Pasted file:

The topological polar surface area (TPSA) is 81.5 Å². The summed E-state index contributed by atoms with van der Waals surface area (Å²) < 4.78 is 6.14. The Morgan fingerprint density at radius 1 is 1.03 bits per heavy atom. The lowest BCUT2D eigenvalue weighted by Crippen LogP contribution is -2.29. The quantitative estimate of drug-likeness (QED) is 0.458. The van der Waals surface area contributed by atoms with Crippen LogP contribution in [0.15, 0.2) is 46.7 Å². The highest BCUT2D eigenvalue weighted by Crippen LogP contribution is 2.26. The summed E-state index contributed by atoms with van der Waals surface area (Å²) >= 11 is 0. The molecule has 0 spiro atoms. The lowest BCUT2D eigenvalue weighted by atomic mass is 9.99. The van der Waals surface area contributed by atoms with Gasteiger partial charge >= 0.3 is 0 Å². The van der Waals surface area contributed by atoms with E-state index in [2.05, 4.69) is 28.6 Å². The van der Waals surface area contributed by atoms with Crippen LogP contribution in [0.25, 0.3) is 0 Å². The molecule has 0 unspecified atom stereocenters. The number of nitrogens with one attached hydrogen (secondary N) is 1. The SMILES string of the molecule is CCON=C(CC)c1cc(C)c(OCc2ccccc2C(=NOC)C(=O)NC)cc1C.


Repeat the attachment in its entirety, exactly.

The topological polar surface area (TPSA) is 81.5 Å². The summed E-state index contributed by atoms with van der Waals surface area (Å²) < 4.78 is 6.14. The Morgan fingerprint density at radius 1 is 1.03 bits per heavy atom. The lowest BCUT2D eigenvalue weighted by Crippen LogP contribution is -2.29. The quantitative estimate of drug-likeness (QED) is 0.458. The van der Waals surface area contributed by atoms with Crippen LogP contribution in [0.15, 0.2) is 46.7 Å². The highest BCUT2D eigenvalue weighted by Crippen LogP contribution is 2.26. The summed E-state index contributed by atoms with van der Waals surface area (Å²) >= 11 is 0. The molecule has 0 spiro atoms. The lowest BCUT2D eigenvalue weighted by atomic mass is 9.99. The van der Waals surface area contributed by atoms with Gasteiger partial charge >= 0.3 is 0 Å². The van der Waals surface area contributed by atoms with E-state index in [2.05, 4.69) is 28.6 Å². The van der Waals surface area contributed by atoms with Crippen LogP contribution in [0.25, 0.3) is 0 Å². The molecule has 0 unspecified atom stereocenters. The number of nitrogens with one attached hydrogen (secondary N) is 1. The SMILES string of the molecule is CCON=C(CC)c1cc(C)c(OCc2ccccc2C(=NOC)C(=O)NC)cc1C.